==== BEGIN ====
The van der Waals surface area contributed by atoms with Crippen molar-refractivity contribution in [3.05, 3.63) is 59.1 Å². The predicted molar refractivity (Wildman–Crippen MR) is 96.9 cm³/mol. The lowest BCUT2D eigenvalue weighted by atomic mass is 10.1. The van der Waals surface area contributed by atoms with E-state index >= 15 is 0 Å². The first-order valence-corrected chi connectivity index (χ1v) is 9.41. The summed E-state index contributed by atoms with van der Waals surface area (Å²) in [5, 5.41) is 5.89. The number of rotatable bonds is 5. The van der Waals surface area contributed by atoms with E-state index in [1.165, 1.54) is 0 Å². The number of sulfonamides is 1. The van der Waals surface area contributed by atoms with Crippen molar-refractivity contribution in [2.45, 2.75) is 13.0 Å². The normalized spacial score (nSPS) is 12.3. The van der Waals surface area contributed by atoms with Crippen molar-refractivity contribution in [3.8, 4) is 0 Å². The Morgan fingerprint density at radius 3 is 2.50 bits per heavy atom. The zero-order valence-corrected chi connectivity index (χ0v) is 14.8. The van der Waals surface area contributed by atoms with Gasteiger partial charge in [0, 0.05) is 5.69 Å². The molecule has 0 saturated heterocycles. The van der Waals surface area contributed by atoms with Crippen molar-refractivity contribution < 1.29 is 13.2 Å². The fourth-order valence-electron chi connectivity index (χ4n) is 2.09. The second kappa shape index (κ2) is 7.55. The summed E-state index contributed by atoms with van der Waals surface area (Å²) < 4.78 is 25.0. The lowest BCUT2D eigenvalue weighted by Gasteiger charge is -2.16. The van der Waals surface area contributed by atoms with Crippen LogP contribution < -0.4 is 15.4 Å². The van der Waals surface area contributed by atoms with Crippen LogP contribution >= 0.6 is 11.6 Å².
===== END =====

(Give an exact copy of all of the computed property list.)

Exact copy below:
The van der Waals surface area contributed by atoms with Crippen molar-refractivity contribution in [3.05, 3.63) is 59.1 Å². The predicted molar refractivity (Wildman–Crippen MR) is 96.9 cm³/mol. The lowest BCUT2D eigenvalue weighted by atomic mass is 10.1. The van der Waals surface area contributed by atoms with E-state index >= 15 is 0 Å². The first-order valence-corrected chi connectivity index (χ1v) is 9.41. The summed E-state index contributed by atoms with van der Waals surface area (Å²) in [5, 5.41) is 5.89. The number of rotatable bonds is 5. The van der Waals surface area contributed by atoms with E-state index in [1.165, 1.54) is 0 Å². The number of sulfonamides is 1. The van der Waals surface area contributed by atoms with Crippen molar-refractivity contribution in [2.45, 2.75) is 13.0 Å². The normalized spacial score (nSPS) is 12.3. The van der Waals surface area contributed by atoms with Crippen molar-refractivity contribution in [3.8, 4) is 0 Å². The Morgan fingerprint density at radius 3 is 2.50 bits per heavy atom. The zero-order valence-corrected chi connectivity index (χ0v) is 14.8. The van der Waals surface area contributed by atoms with Gasteiger partial charge in [0, 0.05) is 5.69 Å². The molecule has 0 saturated heterocycles. The van der Waals surface area contributed by atoms with Crippen molar-refractivity contribution < 1.29 is 13.2 Å². The fourth-order valence-electron chi connectivity index (χ4n) is 2.09. The second kappa shape index (κ2) is 7.55. The summed E-state index contributed by atoms with van der Waals surface area (Å²) < 4.78 is 25.0. The lowest BCUT2D eigenvalue weighted by Gasteiger charge is -2.16. The van der Waals surface area contributed by atoms with Crippen LogP contribution < -0.4 is 15.4 Å². The van der Waals surface area contributed by atoms with Crippen LogP contribution >= 0.6 is 11.6 Å².